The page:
How to Setup a Router for Gaming

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Updated August 10, 2022

If you are trying to build the ultimate entertainment center, you may wonder how to set up a router for gaming. The best routers, after all, can be adjusted in multiple ways to suit the needs of PC and console gamers. What should you do to ensure the smoothest online gameplay experience? Keep reading to find out.

KEY TAKEAWAYS:

  • The easiest way to make sure your router is optimized for gaming is to purchase a dedicated gaming router or game while plugged in with Ethernet cables for a wired connection.
  • You should also make sure your wireless router integrates with newer wireless standards, such as 5 GHz bands and WiFi 6 for optimum online gaming.
  • Optimize your current router for gaming by choosing the right wireless channel and enabling MU-MIMO in the router settings.

How to Configure a Router for Gaming

The process varies depending on your router, your Internet connection, and the type of gaming application you are running. In other words, there are no universal steps to follow, similar to when you learn how to change firewall settings on a router.

Insider Tip

Delete any unknown mobile devices from your network to speed up your online gaming experience.

Still, we have tried to come up with some useful guidelines that should help most online gamers, no matter their router or platform of choice. A few other guides you might like include setting up a DD-WRT router, using a router as a bridge, and prioritizing your PC on a router.

Method 1 – Purchase a Gaming Router

Don’t want to fiddle with settings adjustments and trial and error to get the best gaming experience? Purchase and use a dedicated gaming router instead. These routers are built with hardcore gamers in mind and boast the specs and the settings to match. You won’t have to learn the definition of a UPnP router or anything like that, as a gaming router will arrive pre-set for all of your gaming needs. Of course, these specialized routers tend to be more expensive than standard models. To see a breakdown, you might like our Asus AX86U vs AX82U.

Method 2 – Adopt Modern Wireless Standards

If you are using an ancient router stuck with the 2.5GHz wireless band, your gaming experience will suffer. In other words, go for a modern router with modern wireless standards of at least 5GHz. Wi-Fi 6 is becoming increasingly popular and is certainly a good choice if you can afford it. Sticking with modern wireless standards will ensure a smooth gameplay experience, even while playing on a busy server.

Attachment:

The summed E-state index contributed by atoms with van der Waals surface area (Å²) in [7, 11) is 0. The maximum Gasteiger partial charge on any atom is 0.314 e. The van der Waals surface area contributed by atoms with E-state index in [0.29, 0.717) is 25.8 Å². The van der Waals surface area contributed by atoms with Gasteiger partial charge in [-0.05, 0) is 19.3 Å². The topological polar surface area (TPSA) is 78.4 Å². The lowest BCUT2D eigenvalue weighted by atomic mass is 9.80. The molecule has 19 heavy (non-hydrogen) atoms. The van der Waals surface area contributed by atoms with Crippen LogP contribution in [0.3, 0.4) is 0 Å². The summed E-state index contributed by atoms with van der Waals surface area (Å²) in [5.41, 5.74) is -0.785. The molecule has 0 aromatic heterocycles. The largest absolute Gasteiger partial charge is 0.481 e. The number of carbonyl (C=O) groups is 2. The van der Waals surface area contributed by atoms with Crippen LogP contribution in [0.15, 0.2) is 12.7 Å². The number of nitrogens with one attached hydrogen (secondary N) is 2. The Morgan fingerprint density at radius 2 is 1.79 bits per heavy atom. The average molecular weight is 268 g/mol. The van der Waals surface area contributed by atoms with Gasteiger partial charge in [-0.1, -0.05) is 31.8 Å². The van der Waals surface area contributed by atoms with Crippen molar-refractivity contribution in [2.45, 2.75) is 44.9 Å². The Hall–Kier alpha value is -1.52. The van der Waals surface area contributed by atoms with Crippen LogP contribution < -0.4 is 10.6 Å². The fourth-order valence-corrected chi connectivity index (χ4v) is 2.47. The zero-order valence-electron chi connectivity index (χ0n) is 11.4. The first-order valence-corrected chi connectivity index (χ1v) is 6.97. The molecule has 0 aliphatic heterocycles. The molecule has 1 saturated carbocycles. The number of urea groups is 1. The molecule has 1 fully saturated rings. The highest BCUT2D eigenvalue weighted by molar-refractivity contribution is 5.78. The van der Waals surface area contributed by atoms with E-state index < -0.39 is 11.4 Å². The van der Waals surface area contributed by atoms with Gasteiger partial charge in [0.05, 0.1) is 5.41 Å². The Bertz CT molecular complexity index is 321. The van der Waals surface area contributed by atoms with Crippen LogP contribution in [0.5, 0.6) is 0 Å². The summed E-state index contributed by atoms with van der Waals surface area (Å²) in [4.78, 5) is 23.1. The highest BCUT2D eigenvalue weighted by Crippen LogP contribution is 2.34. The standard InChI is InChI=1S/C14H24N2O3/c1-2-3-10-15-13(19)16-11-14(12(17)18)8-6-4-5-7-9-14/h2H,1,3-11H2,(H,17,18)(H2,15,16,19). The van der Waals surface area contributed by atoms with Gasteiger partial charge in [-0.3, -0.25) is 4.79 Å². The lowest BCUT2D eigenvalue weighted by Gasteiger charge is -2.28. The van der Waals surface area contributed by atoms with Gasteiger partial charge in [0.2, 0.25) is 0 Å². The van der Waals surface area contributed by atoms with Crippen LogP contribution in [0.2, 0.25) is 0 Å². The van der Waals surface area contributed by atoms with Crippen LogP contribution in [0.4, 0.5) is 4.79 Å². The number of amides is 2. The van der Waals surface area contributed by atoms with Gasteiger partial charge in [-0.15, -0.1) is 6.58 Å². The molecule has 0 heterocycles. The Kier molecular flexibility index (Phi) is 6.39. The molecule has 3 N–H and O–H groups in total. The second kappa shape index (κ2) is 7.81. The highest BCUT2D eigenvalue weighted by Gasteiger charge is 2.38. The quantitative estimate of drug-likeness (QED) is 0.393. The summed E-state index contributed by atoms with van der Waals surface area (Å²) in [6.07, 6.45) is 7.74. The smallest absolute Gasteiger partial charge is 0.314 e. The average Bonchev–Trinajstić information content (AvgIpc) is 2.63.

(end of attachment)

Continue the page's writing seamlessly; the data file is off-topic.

Optimize Your Channel and Devices

Optimize your wireless channel by choosing a wireless channel without any significant interference. The 5GHz channel has 23 non-interfering channels, so you’ll want to choose one far away from potential interference. In other words, channels one, 12, and 23 are typically a good bet, though this fluctuates depending on any nearly wireless networks. Additionally, enable MU-MIMO (Multi-User, Multiple Input, Multiple Output) on your router to make sure gaming devices that require plenty of bandwidth get prioritized.

F.A.Q.S

What router features affect gaming online?

A whole bunch of wireless router settings and features impact online games, even with mobile devices. These include Internet speed, Wi-Fi network efficiency, making sure your preferred game server is not blocked behind a firewall, and more.


How fast is your actual Internet connection?

This really depends on your router’s wireless standard, be it Wi-Fi 6 or other, and the actual Internet traffic coming from your modem. Network settings, the number of connected devices and wireless connections, and port forwarding settings will also impact your connection.


Have you tried turning it on and off again?

Resetting the router and modem, unplugging Ethernet ports, and powering down game consoles are all good ways to speed up Internet traffic and get faster speed on your wireless network.



STAT: Generally speaking, for gaming alone, around 15-20Mbps is ample, but bear in mind that the more devices connected to your router, the more bandwidth that’s being eaten into. (source)

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